The concept of Motivational Interviewing (MI) was developed by clinical psychologists William R. Miller and Stephen Rollnick to address treatment of problem drinkers (Miller & Rollnick 1991). Over the last several years there have been a number of articles in the audiology literature about how the principles of MI might be applied to the counseling of hearing aid candidates (Harvey 2003; Draper & Goyne 2017, even the latest 20Q at Audiology Online, written by Dave Citron). So, you might ask, what does the one (problem drinking) have to do with the other (hearing aid use)? My patients are not addicts!
It turns out that it is all about ambivalence.
About 3 years ago, after having read an article by Brian Taylor on Audiology Online concerning MI as a counseling tool (Taylor 2014), I was inspired to investigate MI more thoroughly by signing up for a 2-day seminar run by Stephen R. Andrew, a Licensed Clinical Social Worker and “Chief Energizing Officer” of the Health Education and Training Institute in Portland, ME. Of the 20 or so participants, I was the only one who was not a mental health professional. It was a powerful and revelatory experience. I was asked on more than one occasion what a hearing guy was doing at that seminar.
In psychological terms, ambivalence is defined as a state of uncertainty and fluctuation. It is wanting to do two different things or feeling two opposing ways simultaneously. In ambivalence there are conflicting feelings regarding the merits of change. Most of us experience this kind of ambivalence about something.
“I know I should floss my teeth more often. The dentist says it is good for my teeth and gums and I probably wouldn’t have so many dental problems and my teeth would look better. But it’s such a pain. It hurts my gums and I don’t like the way it feels. My teeth are pretty much OK as is anyway.” OR
“I know I should lose weight. I would feel better about myself. I would just feel better in general and I would fit into the clothes I really like to wear. But I just can’t seem to control it. Desserts always get the best of me. And it takes so long – I just don’t have the patience for it.”
The ambivalent person entertains conflicting and diametrically opposed feelings about the issue – whether to change or to maintain the status quo. Typically, status quo wins out. Does this scenario sound familiar in your clinical practice? The patient in denial about their hearing loss lives in a world of ambivalence.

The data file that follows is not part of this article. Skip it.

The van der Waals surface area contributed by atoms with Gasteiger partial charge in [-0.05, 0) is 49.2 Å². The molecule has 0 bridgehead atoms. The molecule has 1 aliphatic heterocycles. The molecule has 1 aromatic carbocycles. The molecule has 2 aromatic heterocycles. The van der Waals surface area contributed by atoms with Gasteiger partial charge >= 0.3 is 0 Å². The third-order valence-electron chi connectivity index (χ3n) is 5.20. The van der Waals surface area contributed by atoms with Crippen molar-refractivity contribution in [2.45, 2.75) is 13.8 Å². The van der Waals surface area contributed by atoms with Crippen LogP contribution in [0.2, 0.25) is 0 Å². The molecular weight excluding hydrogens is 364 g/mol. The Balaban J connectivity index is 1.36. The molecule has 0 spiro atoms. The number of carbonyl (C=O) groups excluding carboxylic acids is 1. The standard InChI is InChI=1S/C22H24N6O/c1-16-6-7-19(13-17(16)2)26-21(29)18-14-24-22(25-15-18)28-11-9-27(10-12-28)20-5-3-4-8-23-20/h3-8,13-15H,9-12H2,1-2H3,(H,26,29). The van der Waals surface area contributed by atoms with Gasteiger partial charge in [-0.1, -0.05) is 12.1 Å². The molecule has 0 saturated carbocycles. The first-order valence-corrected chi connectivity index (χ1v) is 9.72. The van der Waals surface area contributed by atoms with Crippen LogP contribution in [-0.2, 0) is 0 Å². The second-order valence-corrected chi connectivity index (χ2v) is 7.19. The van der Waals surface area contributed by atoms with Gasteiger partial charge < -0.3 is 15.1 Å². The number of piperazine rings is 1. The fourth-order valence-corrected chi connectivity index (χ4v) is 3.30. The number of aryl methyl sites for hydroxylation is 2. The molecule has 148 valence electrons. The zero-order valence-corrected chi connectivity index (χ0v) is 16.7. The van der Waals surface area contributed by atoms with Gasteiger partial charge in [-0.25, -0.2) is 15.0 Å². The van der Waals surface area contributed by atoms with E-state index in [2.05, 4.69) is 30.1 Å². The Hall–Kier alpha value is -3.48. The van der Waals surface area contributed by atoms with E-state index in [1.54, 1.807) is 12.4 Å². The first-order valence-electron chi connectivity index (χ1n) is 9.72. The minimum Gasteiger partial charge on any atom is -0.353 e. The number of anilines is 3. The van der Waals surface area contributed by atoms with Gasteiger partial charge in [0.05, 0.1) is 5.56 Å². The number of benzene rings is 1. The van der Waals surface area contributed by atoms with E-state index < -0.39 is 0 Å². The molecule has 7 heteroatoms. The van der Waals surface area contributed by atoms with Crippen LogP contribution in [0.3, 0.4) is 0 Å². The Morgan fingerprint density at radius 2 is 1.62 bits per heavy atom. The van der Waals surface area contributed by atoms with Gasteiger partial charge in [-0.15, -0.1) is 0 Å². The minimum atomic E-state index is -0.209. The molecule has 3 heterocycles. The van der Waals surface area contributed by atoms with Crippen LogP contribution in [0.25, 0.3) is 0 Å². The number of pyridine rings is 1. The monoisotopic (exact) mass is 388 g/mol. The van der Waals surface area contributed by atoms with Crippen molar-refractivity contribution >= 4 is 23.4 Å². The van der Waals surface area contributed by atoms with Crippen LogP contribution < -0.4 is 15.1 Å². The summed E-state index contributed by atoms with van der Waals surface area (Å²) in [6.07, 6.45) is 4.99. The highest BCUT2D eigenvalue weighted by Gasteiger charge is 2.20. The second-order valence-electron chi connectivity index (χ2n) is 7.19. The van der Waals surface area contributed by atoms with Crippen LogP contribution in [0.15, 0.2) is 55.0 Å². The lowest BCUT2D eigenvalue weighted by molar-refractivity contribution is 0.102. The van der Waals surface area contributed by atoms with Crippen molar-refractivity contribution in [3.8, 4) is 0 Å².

When engaging with a person displaying ambivalence, the natural inclination is to try to confront arguments they are making for the status quo.
“It doesn’t hurt that bad. Your teeth are in pretty poor shape so you’d better do something!
You have more self-control than you think. Desserts are bad for you. Yes, it takes a while, but once you get going it gets a lot easier.”
MI, on the other hand, suggests supporting and bolstering the patient’s inherent willingness to change.
“Finally doing something positive about your teeth would relieve a lot of anxiety, don’t you think?
Yes, losing weight would improve your self-esteem; wouldn’t that feel a lot better? It would be nice to wear a wardrobe that you enjoy wearing, wouldn’t it?”
Most hearing care providers have been trained in a clinical or pathology-based, rather than a motivational or solution-based interviewing style. The clinical approach is characterized by an assess/diagnose/treat process. This approach views hearing loss as an impairment with a specific cause and effect for which the professional must find a cure or remedy. The attitude is, “The doctor knows best”, which leads to the “righting reflex”, where the problem is labeled and a quick fix is offered. This, in turn, is seen by the patient as a blow to their autonomy, to which their natural response is resistance (“You need hearing aids!” – “Oh no, I don’t!”) This approach may be effective when the patient presents with an ear pathology requiring medical intervention. However, when confronted with a patient’s ambivalence over a chronic problem such as sensory hearing loss, this clinical approach is much less effective.